1. Blogger's editor is not pleasant to use — I usually end up editing the HTML directly, especially for posts with code blocks. Not that Quip doesn't have bugs, but at least they're our bugs.
  2. Quip has public sharing now, so in theory that doc should be just as accessible (and indexable) as a regular post.

However, I still like the idea of this blog being a centralized repository of everything that I've written, hence this "stub" post.

Adding Keyboard Shortcuts For Inspecting iOS Apps and Web Pages in Safari #

Back in iOS 6 Apple added the ability to remotely inspect pages in mobile Safari and UIWebViews. While I'm very grateful for that capability, the fact that it's buried in a submenu in Safari's “Develop” menu means that I have to navigate a maze with a mouse every time I relaunch the app. I decided to investigate adding a way of triggering the inspector via a keyboard shortcut.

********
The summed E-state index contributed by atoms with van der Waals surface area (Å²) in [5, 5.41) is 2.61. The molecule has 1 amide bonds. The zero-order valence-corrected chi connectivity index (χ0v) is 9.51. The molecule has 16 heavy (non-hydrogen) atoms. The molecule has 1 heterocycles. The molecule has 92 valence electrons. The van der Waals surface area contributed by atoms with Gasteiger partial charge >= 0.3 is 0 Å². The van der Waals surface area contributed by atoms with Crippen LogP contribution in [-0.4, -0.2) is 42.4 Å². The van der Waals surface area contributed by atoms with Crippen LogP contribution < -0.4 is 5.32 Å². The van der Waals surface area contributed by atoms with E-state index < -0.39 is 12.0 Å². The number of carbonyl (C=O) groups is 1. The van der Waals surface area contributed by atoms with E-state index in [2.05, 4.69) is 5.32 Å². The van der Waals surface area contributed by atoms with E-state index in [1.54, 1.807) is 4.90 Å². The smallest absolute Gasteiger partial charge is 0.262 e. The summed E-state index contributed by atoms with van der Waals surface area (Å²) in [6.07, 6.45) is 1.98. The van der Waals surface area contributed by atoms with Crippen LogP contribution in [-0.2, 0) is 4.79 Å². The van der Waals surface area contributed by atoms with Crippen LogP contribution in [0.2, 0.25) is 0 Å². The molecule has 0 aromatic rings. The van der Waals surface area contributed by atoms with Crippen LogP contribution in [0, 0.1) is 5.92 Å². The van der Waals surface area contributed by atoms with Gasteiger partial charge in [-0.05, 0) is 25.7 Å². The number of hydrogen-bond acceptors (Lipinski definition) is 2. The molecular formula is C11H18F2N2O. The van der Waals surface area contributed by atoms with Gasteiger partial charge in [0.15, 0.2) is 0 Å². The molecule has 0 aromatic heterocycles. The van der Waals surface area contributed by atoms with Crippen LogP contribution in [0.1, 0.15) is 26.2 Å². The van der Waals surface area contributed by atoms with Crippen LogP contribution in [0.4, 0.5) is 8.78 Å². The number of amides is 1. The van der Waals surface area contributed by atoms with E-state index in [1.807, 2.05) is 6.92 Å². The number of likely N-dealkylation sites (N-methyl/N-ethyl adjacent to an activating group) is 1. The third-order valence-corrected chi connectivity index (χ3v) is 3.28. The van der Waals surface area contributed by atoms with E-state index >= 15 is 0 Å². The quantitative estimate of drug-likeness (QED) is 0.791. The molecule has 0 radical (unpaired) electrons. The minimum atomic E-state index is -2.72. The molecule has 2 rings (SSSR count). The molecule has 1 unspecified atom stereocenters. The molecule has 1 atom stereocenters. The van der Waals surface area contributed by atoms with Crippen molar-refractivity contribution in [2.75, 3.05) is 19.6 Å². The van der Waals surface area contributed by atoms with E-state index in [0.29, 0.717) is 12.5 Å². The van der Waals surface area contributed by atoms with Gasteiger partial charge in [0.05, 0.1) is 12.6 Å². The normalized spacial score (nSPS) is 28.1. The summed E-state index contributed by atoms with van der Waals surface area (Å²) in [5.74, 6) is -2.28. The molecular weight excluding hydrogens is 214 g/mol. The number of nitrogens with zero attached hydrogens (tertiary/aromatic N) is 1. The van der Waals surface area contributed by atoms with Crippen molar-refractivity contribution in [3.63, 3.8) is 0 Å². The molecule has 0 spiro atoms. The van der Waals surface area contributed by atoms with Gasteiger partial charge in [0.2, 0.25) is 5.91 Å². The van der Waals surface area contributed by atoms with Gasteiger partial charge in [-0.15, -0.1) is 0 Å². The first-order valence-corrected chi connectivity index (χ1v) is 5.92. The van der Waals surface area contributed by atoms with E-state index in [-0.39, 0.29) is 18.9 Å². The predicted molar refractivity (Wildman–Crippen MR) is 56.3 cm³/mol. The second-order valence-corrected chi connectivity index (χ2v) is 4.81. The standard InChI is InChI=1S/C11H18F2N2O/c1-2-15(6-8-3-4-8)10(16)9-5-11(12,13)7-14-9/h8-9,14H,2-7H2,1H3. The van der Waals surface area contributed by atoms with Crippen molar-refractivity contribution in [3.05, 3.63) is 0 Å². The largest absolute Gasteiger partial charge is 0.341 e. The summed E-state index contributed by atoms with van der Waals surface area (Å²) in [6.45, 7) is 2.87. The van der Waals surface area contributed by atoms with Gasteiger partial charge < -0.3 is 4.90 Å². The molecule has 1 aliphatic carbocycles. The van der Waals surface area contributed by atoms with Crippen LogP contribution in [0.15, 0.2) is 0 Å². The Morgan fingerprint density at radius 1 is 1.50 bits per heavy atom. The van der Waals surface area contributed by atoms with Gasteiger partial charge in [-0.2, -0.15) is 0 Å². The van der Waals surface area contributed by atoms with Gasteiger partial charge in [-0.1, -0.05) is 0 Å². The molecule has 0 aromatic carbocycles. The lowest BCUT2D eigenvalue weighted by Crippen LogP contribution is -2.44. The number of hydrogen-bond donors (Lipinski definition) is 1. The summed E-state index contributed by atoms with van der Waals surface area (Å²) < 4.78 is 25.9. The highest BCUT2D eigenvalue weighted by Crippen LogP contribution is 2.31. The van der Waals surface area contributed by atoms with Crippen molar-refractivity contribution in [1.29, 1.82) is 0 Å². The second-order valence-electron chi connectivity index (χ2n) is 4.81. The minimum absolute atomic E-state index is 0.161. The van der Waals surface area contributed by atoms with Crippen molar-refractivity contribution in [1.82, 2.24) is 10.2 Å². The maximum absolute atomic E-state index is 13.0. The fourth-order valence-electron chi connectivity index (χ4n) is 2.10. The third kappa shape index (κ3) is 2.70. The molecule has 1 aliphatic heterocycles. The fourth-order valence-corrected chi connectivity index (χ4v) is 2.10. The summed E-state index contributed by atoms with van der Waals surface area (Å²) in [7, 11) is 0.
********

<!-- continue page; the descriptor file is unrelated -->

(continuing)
iPhone Simulator menu
The target

My first thought was that I could add a keyboard shortcut via OS X's built-in support. After all, “mobile.html” is just another menu item. Something like:

iPhone Simulator menu
If only it were so easy

Unfortunately, while that worked if I opened the “Develop” menu at least once, it didn't on a cold start of Safari. I'm guessing that the contents of the menu are generated dynamically (and lazily), and thus there isn't a “mobile.html” item initially for the keyboard shortcut system to hook into.

Inspired by a similar BBEdit script, I then decided to experiment with AppleScript and the System Events UI automation framework. After cursing at AppleScript for a while (can't wait for JavaScript for Automation), I ended up with: